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Monthly Report: Australian Fund July 2016

31/07/2016
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Australian Fund July Monthly Report

The All Ordinaries Accumulation Index rose an extraordinary 6.3% in July. Pundits pointed to attention shifting from the anticipated turmoil of Brexit to the impact of the Bank of England’s potential £250 billion stimulus response. The European Central Bank is also on ‘stand-by’, presumably with further unprecedented licks of cheap credit.

That the mining services sector was a star performer may say something about the extent of July’s optimism, the nature of market cycles, or both. While some contract wins have been announced in recent months, share prices have been on a tear. Mr Market appears to believe that the worst behind us and is expecting improvement. He marked up the prices of several Forager holdings accordingly, including GR Engineering (GNG), MACA (MLD) and Boom Logistics (BOL).

The latter rose despite a weak profit update. Management expects earnings before interest, tax, depreciation and amortisation (EBITDA) of $4.3m–$5.3m for the second half of the 2016 financial year. This is disappointing considering previous guidance of $6m–$8m and the $6.7m earned in the first half alone.

It wasn’t all positive for Forager’s mining services holdings, though. Shares in Hughes Drilling (HDX) remained suspended throughout July as management continued discussions with its senior bank, creditors and the ATO. The company announced that it breached certain banking covenants and the carrying value of some assets is being reviewed for potential impairment.

Given the reckless, debt-funded acquisitions made in recent years, covenant breaches and asset impairments aren’t major surprises. The positive news from the string of announcements during suspension was that much needed board change has commenced.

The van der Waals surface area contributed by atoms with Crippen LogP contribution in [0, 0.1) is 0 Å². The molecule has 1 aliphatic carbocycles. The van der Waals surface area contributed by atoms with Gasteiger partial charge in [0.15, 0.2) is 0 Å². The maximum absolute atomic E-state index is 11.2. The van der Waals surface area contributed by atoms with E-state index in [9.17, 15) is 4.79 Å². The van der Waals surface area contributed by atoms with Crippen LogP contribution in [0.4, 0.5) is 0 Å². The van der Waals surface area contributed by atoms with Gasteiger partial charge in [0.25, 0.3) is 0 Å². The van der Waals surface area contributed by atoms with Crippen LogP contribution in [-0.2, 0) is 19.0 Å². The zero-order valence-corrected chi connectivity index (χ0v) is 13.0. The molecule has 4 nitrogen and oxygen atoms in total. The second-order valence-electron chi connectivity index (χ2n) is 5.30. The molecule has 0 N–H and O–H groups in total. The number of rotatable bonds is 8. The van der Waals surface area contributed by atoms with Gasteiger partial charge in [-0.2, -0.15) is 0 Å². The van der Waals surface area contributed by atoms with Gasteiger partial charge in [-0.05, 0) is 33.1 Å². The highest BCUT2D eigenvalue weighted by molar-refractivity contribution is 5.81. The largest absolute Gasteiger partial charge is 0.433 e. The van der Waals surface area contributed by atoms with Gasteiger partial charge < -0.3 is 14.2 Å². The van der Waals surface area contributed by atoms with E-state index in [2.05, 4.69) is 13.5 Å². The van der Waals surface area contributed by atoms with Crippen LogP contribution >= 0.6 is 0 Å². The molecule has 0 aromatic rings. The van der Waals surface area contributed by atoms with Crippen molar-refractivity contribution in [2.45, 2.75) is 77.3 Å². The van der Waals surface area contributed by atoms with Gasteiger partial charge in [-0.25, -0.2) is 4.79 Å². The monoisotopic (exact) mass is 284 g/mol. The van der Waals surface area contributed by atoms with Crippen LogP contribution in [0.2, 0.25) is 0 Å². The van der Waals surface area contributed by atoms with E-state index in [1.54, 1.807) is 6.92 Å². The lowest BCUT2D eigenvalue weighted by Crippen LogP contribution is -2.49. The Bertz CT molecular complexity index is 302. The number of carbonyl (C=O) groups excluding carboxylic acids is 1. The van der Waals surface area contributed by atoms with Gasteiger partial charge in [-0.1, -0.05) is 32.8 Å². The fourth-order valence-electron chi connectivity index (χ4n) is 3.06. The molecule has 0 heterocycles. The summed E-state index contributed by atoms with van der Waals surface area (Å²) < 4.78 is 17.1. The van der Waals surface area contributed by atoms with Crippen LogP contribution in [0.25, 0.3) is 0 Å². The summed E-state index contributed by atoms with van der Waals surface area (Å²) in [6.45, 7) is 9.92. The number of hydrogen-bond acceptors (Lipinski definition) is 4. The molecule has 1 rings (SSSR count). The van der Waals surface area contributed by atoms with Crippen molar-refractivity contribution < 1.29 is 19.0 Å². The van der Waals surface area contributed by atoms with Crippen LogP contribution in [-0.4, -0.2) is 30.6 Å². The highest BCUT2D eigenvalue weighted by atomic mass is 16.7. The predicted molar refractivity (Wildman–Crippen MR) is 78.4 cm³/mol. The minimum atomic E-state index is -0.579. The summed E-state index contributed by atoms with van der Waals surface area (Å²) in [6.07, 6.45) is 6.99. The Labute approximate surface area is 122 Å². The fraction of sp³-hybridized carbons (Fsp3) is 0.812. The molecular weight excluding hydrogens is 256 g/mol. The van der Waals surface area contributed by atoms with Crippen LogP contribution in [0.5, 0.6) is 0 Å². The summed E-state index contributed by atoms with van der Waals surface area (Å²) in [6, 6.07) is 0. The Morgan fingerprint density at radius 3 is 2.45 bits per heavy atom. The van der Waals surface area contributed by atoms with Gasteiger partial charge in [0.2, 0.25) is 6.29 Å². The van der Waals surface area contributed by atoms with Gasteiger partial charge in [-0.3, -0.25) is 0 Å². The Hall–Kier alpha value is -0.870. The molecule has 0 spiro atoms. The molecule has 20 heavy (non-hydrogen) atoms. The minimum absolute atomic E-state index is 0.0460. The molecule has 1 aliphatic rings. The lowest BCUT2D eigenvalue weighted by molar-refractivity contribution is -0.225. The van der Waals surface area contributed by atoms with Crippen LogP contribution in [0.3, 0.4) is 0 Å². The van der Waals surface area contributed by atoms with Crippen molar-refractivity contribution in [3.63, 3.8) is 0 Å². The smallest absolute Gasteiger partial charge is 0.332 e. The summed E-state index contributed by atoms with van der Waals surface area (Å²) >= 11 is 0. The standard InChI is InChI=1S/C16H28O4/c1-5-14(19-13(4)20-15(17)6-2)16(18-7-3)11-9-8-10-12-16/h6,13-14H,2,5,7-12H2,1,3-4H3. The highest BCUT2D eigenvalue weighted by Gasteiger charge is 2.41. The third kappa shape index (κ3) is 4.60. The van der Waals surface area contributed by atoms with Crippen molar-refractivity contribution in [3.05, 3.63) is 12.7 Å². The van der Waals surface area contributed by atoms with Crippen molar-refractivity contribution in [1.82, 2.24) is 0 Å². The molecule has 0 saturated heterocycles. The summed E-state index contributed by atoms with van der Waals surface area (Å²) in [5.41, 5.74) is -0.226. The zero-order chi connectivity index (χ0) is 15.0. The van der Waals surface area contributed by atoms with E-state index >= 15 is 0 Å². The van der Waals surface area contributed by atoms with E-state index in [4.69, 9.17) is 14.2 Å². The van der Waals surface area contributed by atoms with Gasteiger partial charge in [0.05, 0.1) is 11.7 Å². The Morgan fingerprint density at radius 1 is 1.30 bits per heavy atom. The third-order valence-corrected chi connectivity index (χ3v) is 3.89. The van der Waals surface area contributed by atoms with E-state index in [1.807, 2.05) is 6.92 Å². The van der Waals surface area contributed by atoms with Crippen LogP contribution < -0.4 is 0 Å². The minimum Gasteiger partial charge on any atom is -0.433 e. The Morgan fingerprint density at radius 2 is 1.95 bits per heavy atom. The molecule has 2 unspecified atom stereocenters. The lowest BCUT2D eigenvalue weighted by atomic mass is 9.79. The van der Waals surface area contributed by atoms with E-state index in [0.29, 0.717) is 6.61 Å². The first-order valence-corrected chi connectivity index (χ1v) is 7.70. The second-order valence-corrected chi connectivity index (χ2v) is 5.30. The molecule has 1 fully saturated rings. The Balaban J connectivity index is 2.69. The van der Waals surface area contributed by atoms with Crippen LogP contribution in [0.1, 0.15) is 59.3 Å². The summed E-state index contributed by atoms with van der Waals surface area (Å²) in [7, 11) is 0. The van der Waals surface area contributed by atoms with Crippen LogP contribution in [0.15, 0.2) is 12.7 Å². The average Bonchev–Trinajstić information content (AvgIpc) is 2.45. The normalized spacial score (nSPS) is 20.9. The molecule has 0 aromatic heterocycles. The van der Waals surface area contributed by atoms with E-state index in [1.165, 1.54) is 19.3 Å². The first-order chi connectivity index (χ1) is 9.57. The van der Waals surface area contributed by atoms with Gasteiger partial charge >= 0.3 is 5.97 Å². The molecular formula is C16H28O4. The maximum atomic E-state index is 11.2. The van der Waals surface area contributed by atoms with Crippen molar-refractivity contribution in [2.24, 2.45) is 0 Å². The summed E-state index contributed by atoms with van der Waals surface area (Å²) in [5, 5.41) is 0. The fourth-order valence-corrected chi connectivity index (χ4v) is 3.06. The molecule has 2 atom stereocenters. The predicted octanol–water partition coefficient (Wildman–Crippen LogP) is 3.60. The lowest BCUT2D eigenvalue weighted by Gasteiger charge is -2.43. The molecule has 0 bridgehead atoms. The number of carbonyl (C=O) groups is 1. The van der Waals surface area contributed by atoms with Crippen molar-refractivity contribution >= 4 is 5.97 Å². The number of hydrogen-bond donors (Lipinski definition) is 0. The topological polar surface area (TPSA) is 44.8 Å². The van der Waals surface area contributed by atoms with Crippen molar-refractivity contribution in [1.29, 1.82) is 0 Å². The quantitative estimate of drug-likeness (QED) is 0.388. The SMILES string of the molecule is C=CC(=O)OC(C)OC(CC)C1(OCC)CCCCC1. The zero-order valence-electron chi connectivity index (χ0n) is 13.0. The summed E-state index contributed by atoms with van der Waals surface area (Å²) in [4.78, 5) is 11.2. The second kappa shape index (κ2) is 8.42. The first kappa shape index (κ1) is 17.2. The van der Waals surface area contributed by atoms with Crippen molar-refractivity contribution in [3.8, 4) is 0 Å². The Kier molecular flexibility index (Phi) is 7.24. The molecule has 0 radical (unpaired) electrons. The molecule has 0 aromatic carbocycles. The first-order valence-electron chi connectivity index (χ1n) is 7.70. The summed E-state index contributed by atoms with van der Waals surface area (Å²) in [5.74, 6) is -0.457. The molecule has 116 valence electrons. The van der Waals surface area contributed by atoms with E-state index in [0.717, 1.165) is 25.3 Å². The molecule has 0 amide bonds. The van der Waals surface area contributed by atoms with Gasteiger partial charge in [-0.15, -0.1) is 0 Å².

Three directors have resigned, including founder Bob Hughes. It’s a shame the catalyst for change is the financial deterioration, and potential demise, of the company. One would hope their replacements will have the financial experience to ensure such dramatic misallocations of capital are not repeated. Disappointingly, the only new appointment so far is yet another veteran from the drill and blast industry. That said, we imagine high quality candidates are not exactly beating down the door.

Another mining services business that has struggled recently is MMA Offshore (MRM). During July it announced a $140m impairment charge, mostly against its fleet of specialised offshore supply vessels. This followed a weak trading update in June, which included a profit downgrade. Vessel sales to reduce its growing debt position have been slow. The company is battling net debt of around $350m and with EBITDA potentially falling to less than $50m next year, we have become increasingly concerned about the company’s ability to service its debt. We exited this position in July.

Online lottery vendor Jumbo Interactive (JIN) updated expectations for its 2016 full year profit to $4.4m, well up on last year’s $0.7m. While we were impressed with the 19% increase in ticket sales for the year, even more pleasing was the company’s focus on managing costs, which had been excessive in the past.

The restructure of Jumbo’s loss-making German business has resulted in $1m of expenses being removed, resulting in a reduced loss for the year ($2.6m versus $3.6m last year). While positive, we’d prefer Jumbo to exit its German business and focus its efforts in Australia, where it has much larger scale and a valuable customer database. With no debt, $20m of cash and $6m of franking credits, capital management initiatives should be firmly on the agenda.

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